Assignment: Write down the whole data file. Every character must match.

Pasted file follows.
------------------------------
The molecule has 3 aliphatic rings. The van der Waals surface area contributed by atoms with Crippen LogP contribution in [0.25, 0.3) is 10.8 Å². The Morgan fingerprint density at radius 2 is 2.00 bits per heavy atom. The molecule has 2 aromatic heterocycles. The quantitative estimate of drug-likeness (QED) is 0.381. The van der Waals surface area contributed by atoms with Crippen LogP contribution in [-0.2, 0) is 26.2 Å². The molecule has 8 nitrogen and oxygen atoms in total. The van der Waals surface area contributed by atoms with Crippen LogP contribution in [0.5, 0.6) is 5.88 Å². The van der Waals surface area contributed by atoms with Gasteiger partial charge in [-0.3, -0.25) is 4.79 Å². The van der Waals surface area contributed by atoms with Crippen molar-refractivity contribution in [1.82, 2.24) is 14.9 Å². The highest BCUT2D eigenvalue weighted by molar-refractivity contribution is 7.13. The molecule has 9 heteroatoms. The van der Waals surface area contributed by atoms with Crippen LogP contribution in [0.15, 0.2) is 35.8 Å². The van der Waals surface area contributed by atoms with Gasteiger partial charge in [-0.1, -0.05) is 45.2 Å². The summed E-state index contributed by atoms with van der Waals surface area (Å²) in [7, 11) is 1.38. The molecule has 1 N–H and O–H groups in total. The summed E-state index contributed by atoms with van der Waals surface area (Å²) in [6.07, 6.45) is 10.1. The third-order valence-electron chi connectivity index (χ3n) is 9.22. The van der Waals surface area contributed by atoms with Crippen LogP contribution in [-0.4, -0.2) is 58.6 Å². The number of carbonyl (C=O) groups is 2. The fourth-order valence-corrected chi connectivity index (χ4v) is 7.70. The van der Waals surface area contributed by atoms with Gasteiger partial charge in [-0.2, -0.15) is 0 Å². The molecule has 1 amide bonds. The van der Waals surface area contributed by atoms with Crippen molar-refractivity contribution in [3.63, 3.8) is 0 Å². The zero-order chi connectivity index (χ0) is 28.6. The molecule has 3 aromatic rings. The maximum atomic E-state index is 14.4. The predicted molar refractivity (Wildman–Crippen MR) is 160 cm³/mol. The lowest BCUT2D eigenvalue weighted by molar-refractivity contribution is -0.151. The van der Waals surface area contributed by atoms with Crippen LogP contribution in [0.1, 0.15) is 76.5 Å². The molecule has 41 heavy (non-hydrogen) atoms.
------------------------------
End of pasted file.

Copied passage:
The molecule has 3 aliphatic rings. The van der Waals surface area contributed by atoms with Crippen LogP contribution in [0.25, 0.3) is 10.8 Å². The Morgan fingerprint density at radius 2 is 2.00 bits per heavy atom. The molecule has 2 aromatic heterocycles. The quantitative estimate of drug-likeness (QED) is 0.381. The van der Waals surface area contributed by atoms with Crippen LogP contribution in [-0.2, 0) is 26.2 Å². The molecule has 8 nitrogen and oxygen atoms in total. The van der Waals surface area contributed by atoms with Crippen LogP contribution in [0.5, 0.6) is 5.88 Å². The van der Waals surface area contributed by atoms with Gasteiger partial charge in [-0.3, -0.25) is 4.79 Å². The van der Waals surface area contributed by atoms with Crippen molar-refractivity contribution in [1.82, 2.24) is 14.9 Å². The highest BCUT2D eigenvalue weighted by molar-refractivity contribution is 7.13. The molecule has 9 heteroatoms. The van der Waals surface area contributed by atoms with Crippen LogP contribution in [0.15, 0.2) is 35.8 Å². The van der Waals surface area contributed by atoms with Gasteiger partial charge in [-0.1, -0.05) is 45.2 Å². The summed E-state index contributed by atoms with van der Waals surface area (Å²) in [7, 11) is 1.38. The molecule has 1 N–H and O–H groups in total. The summed E-state index contributed by atoms with van der Waals surface area (Å²) in [6.07, 6.45) is 10.1. The third-order valence-electron chi connectivity index (χ3n) is 9.22. The van der Waals surface area contributed by atoms with Crippen LogP contribution in [-0.4, -0.2) is 58.6 Å². The number of carbonyl (C=O) groups is 2. The fourth-order valence-corrected chi connectivity index (χ4v) is 7.70. The van der Waals surface area contributed by atoms with Gasteiger partial charge in [-0.2, -0.15) is 0 Å². The molecule has 1 amide bonds. The van der Waals surface area contributed by atoms with Crippen molar-refractivity contribution in [3.63, 3.8) is 0 Å². The zero-order chi connectivity index (χ0) is 28.6. The molecule has 3 aromatic rings. The maximum atomic E-state index is 14.4. The predicted molar refractivity (Wildman–Crippen MR) is 160 cm³/mol. The lowest BCUT2D eigenvalue weighted by molar-refractivity contribution is -0.151. The van der Waals surface area contributed by atoms with Crippen LogP contribution in [0.1, 0.15) is 76.5 Å². The molecule has 41 heavy (non-hydrogen) atoms.